But to be honest I have to be stone cold sober and over-caffeinated to achieve even the smallest thing in my day and coffee is my only companion when writing.
What do you start with? How difficult is that first line of text, the first note?
It should be the easiest thing in the world, without the grace of that initial invisible thrust you’re done for. Creating work can be bloody hard, and at times agony but by God not that first line or note. That is as pure and invigorating thing as I’ve ever felt.
The whole process afterwards is simply a re-enactment of that feeling.
When do the lyrics enter the picture? Where do they come from? Do lyrics need to grow together with the music or can they emerge from a place of their own?
There are no formal rules for this, words and music must cohabit, they each need one another, but each wants to out shine the next. The more lyrics I write, the more faith I have in the words arriving when they’re needed. Writing is a very optimistic process as you must go forth in the belief that you will come across the ones that fit amongst the millions you could choose.
I don’t even really like the word lyrics to be honest. Strange that isn’t it? I must say music will resuscitate some pretty terrible words, but the most beautiful words can be crushed under a crap melody.
What makes lyrics good in your opinion? What are your own ambitions and challenges in this regard?
Lyrics reveal the hidden world behind the world. Spells are literally just an alignment of letters and so it follows that casting spells is just an act of ordering words.
Some phrases have magical properties that create molecular effects within your body. That is what lyrics can do, they change your perception of things, they cause your reality to warp.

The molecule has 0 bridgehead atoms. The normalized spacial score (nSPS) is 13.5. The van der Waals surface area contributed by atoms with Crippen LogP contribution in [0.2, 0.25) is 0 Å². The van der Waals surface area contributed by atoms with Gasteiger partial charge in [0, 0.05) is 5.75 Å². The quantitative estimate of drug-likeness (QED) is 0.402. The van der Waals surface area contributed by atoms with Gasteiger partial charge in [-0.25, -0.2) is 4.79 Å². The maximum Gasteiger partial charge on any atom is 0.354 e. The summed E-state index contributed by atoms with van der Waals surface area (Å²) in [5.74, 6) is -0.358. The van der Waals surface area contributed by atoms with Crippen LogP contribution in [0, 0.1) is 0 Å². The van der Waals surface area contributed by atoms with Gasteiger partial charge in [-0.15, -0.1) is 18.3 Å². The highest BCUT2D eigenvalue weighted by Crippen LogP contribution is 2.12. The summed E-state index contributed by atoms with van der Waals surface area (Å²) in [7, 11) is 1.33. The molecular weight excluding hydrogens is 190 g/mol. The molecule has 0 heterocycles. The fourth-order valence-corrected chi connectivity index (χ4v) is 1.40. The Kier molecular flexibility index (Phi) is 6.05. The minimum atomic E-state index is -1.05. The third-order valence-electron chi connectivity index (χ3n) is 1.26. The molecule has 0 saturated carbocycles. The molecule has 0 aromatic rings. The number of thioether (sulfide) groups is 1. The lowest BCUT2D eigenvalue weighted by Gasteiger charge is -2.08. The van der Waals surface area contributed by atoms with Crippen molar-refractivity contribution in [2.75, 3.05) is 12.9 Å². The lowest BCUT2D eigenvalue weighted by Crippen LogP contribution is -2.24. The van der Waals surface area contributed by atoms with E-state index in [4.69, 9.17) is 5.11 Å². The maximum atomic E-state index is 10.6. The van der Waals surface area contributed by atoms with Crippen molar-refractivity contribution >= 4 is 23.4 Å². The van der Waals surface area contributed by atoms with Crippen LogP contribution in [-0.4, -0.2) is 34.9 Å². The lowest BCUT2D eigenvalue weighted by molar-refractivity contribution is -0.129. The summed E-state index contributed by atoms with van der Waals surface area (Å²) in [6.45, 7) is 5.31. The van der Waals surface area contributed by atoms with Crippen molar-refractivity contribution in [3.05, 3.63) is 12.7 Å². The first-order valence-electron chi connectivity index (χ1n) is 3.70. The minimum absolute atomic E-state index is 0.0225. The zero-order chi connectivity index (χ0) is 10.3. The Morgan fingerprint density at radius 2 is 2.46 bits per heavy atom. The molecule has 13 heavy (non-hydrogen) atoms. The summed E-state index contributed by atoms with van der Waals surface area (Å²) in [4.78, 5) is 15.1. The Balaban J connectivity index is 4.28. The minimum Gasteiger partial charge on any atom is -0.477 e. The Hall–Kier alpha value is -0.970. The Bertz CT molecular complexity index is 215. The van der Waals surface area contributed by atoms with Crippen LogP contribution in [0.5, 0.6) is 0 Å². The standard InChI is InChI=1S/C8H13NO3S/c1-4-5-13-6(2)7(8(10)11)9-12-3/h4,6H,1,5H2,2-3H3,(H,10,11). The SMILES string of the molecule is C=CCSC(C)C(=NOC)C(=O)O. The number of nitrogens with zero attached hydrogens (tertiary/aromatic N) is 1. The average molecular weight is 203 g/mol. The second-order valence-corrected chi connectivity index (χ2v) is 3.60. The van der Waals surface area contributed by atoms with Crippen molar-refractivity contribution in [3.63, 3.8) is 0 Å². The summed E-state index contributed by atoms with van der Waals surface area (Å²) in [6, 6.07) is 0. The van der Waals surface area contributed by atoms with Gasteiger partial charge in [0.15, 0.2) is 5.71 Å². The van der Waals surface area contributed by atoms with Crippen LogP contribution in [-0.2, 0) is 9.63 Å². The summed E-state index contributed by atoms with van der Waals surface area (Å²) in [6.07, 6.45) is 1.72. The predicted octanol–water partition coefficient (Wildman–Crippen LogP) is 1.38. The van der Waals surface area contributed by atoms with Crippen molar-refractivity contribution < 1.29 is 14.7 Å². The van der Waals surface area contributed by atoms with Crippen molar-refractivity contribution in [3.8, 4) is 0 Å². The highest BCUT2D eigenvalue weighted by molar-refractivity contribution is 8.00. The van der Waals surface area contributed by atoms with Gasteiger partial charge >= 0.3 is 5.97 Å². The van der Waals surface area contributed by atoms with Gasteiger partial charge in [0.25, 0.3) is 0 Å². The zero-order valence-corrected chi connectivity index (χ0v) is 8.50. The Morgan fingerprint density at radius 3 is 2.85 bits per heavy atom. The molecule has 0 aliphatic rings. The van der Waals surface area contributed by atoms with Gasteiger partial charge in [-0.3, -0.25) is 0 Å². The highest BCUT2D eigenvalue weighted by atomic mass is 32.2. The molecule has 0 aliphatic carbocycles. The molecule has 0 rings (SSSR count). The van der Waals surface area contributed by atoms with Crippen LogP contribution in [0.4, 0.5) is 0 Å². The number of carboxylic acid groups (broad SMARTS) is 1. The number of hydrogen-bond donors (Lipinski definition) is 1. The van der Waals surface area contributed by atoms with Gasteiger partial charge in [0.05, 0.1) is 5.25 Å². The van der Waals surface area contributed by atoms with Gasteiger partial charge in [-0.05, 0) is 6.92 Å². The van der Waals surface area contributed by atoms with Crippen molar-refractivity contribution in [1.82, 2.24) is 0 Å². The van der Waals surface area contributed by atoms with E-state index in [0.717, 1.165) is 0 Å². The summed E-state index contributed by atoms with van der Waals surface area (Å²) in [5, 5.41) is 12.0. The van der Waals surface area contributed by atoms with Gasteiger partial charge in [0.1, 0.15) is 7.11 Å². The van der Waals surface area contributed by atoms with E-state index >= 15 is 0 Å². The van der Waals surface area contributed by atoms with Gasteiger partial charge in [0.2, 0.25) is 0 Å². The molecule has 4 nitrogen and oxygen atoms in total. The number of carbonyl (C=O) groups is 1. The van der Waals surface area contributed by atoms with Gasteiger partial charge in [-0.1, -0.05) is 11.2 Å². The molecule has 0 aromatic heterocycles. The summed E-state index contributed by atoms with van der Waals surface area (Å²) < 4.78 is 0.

Once you've started, how does the work gradually emerge?
In whatever way it must, the main work here is to remain nonjudgemental enough to keep open avenues that might make the work bloom, whilst being focused enough to make brutal decisions when it’s not working.
Sometimes the work emerges so gradually that it is imperceptible, like the healing of a wound. Other times you can recall it like a story, so quick and fully does it appear.
Many writers have claimed that as soon as they enter into the process, certain aspects of the narrative are out of their hands. Do you like to keep strict control over the process or is there a sense of following things where they lead you?
I think the word “writing” isn’t a verb, it’s an adjective, it’s a description of a state of being. You’re in a state of writing. It isn’t a separate thing to you, it is you, you are it. It’s all so cryptic and superstitious in many ways. Keeping yourself primed enough and frankly, well enough to take it on is where control comes in.